Not surprisingly, most of these uncommitted Americans who say their preference depends on the Democratic candidate identify as moderate (61%) and independent (54%). Members of this group are more likely to identify as Democrat than Republican (21% vs. 15%) and were more likely to report having voted for Hillary Clinton (30%) than Donald Trump (18%) in the 2016 election; 13% say they voted for another candidate. However, they are also more likely to be conservative than liberal (24% vs. 14%). Notably, one in four say they did not vote in 2016 (25%) or were not eligible to vote (14%) in the 2016 presidential election.
Uncommitted Americans are more likely than Americans overall to include young people ages 18-29 (28% vs. 21%), those with a high school degree or less (47% vs. 39%), and Hispanics (23% vs. 16%).
Preference Depends on Policy
A plurality (43%) of uncommitted Americans say the most important factor in making a decision would be the Democratic candidate’s issue positions. About one in five (21%) say they would prefer the Democratic candidate if they have the right leadership style, while fewer say the candidate must have the right experience (16%) or inspire them (13%).
Among those who say having the right issue positions as the most important factor in reaching their decision, six in ten (59%) say health care is a critical issue to them while about half say the same about terrorism (51%) and jobs and unemployment (46%). Though health care is a top critical issue for Democrats, and terrorism is a top critical issue for Republicans, jobs and unemployment is notably not a top three critical issue to either.
Support for Progressive Policies
Americans are broadly supportive of several issues that are championed by leading Democratic candidates: making college tuition free at public institutions (68%), making recreational use of marijuana legal (67%), and a “Medicare for All” plan that would replace private health insurance with government-backed health insurance coverage for all Americans (63%). About one in three Americans strongly favor each of these proposals.
Almost nine in ten (87%) Democrats favor a generic “Medicare for All” proposal, with just under half (48%) strongly favoring it. The partisan gap on this issue is wide, with 63% of independents favoring this policy, compared to only about one in three (31%) Republicans. Importantly, groups most likely to vote in the 2020 election are less inclined to support a “Medicare for All” proposal. About six in ten (59%) Americans who are very likely to vote, compared to just less than three in four (73%) of those less likely to vote, favor a “Medicare for All” policy.
Large majorities of Democrats and independents favor making public college tuition free (84% and 69%) and legalizing recreational marijuana (79% and 71%). By contrast, less than half of Republicans support either the legalization of marijuana (46%) or making public college tuition free (42%).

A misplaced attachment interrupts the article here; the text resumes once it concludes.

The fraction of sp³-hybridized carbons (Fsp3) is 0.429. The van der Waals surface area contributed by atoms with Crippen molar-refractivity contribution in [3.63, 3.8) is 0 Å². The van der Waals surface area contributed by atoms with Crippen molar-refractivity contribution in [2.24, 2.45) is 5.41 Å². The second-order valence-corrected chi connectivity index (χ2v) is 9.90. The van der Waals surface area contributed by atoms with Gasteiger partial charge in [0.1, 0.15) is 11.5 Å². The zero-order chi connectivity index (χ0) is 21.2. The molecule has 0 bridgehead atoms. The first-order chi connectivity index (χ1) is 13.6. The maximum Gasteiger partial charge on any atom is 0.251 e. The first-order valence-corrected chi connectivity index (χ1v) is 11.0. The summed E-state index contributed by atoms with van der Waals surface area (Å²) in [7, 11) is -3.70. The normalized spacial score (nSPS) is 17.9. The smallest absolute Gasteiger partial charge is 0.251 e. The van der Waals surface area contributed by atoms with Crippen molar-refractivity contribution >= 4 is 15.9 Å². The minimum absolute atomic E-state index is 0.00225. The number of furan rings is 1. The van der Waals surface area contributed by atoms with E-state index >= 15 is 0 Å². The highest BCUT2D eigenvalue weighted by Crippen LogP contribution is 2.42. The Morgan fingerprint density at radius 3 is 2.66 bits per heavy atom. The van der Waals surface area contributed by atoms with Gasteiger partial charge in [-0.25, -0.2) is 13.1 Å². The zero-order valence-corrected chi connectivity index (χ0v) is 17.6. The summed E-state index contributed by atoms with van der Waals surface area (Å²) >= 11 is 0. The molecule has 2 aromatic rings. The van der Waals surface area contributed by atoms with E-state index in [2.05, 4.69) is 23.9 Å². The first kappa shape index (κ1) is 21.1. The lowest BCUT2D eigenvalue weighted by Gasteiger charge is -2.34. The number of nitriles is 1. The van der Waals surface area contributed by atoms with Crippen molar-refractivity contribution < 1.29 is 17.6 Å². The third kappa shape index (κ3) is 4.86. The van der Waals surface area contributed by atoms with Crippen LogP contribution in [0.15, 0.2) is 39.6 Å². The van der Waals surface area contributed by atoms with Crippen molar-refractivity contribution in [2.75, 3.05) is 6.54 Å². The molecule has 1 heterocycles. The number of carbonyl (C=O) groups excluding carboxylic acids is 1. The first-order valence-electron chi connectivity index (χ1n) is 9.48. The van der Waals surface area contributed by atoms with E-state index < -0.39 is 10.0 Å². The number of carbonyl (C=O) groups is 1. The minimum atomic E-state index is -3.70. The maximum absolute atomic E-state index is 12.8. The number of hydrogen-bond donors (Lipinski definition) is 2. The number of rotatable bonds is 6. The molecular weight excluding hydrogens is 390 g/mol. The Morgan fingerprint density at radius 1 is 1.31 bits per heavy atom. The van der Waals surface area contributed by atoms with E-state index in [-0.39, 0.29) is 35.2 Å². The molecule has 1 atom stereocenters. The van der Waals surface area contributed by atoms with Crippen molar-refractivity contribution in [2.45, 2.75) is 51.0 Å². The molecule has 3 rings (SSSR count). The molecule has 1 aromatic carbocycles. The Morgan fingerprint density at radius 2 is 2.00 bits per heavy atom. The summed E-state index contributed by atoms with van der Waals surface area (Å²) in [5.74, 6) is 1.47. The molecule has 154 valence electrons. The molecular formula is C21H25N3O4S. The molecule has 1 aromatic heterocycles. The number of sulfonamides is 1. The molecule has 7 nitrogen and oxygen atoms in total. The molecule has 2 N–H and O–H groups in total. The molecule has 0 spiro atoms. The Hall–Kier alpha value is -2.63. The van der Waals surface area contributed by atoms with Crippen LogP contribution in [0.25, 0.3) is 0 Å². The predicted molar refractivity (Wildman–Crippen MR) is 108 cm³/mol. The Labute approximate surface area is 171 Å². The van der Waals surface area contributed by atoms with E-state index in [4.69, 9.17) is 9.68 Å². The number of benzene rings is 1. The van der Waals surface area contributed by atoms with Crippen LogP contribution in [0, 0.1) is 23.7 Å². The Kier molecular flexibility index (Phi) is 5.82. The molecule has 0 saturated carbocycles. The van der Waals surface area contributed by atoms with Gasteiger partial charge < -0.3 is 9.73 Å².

While there are no significant differences by likelihood to vote on marijuana legalization, there are differences on making public college tuition free. Just over six in ten (63%) of those most likely to vote favor making public college tuition free, compared to 81% of Americans who are less likely to vote in 2020.
The Democratic Primary Candidates
At the time of the survey field period in mid-September, Bernie Sanders is viewed more positively than any of his Democratic rivals. Three in four (75%) Democrats and Democratic leaners hold a favorable view of Sanders, compared to only 20% who have an unfavorable view of him, for a net favorability rating of 55%. As the other most recognizable figure in the race, Joe Biden also holds a high net favorability rating of 46%, though Democrats are slightly less favorable (71%) and more unfavorable (25%) to him than Sanders. Name recognition and favorability drops for Elizabeth Warren, who has a net favorability rating of 43%; she is viewed favorably by just over six in ten (63%) Democrats and leaners, though her unfavorable numbers (20%) are identical to Sanders’.
Name recognition and favorability numbers drop further for the remaining Democratic field. Among Democrats or Democratic leaners, Kamala Harris’s net favorability is 31%, Pete Buttigieg’s is 27%, Cory Booker’s is 25%, and Beto O’Rourke’s is 24%. Julián Castro (19%) and Andrew Yang (16%) both hold double-digit net favorable ratings, while Amy Klobuchar (5%) and Tom Steyer (3%) hover in the single digits. Each candidate has unfavorable ratings in the range of 20-25%, but substantial portions decline to rate them or have not heard of them. Democrats or Democratic leaners are more likely to have unfavorable than favorable views of Tulsi Gabbard (-2%), Marianne Williamson (-4%), and Steve Bullock (-5%).